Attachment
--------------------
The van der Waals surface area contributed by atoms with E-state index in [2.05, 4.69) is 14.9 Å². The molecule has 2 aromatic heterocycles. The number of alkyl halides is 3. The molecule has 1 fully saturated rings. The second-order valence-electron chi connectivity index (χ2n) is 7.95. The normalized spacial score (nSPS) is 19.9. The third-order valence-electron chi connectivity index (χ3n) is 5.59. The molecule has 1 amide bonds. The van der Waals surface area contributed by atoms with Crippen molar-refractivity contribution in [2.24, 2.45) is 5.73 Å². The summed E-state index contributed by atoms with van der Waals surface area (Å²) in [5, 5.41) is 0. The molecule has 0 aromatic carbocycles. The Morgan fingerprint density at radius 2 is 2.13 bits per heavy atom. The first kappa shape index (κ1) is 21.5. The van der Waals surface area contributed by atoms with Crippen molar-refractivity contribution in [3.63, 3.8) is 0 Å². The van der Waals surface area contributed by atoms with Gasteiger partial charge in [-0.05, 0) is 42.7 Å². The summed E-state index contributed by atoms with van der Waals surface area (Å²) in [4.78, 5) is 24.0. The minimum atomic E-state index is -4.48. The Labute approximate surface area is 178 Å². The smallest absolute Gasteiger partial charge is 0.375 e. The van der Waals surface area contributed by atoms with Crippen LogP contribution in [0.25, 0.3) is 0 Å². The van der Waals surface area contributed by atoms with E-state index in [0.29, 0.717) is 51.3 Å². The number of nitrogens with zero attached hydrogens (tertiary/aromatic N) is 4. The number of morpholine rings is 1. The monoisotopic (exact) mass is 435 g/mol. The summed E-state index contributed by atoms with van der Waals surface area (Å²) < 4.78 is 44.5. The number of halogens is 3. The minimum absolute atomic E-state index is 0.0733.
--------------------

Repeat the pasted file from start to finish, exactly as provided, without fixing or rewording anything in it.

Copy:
The van der Waals surface area contributed by atoms with E-state index in [2.05, 4.69) is 14.9 Å². The molecule has 2 aromatic heterocycles. The number of alkyl halides is 3. The molecule has 1 fully saturated rings. The second-order valence-electron chi connectivity index (χ2n) is 7.95. The normalized spacial score (nSPS) is 19.9. The third-order valence-electron chi connectivity index (χ3n) is 5.59. The molecule has 1 amide bonds. The van der Waals surface area contributed by atoms with Crippen molar-refractivity contribution in [2.24, 2.45) is 5.73 Å². The summed E-state index contributed by atoms with van der Waals surface area (Å²) in [5, 5.41) is 0. The molecule has 0 aromatic carbocycles. The Morgan fingerprint density at radius 2 is 2.13 bits per heavy atom. The first kappa shape index (κ1) is 21.5. The van der Waals surface area contributed by atoms with Crippen molar-refractivity contribution in [3.63, 3.8) is 0 Å². The van der Waals surface area contributed by atoms with Gasteiger partial charge in [-0.05, 0) is 42.7 Å². The summed E-state index contributed by atoms with van der Waals surface area (Å²) in [4.78, 5) is 24.0. The minimum atomic E-state index is -4.48. The Labute approximate surface area is 178 Å². The smallest absolute Gasteiger partial charge is 0.375 e. The van der Waals surface area contributed by atoms with Crippen LogP contribution in [0.25, 0.3) is 0 Å². The van der Waals surface area contributed by atoms with E-state index in [0.29, 0.717) is 51.3 Å². The number of nitrogens with zero attached hydrogens (tertiary/aromatic N) is 4. The number of morpholine rings is 1. The monoisotopic (exact) mass is 435 g/mol. The summed E-state index contributed by atoms with van der Waals surface area (Å²) < 4.78 is 44.5. The number of halogens is 3. The minimum absolute atomic E-state index is 0.0733.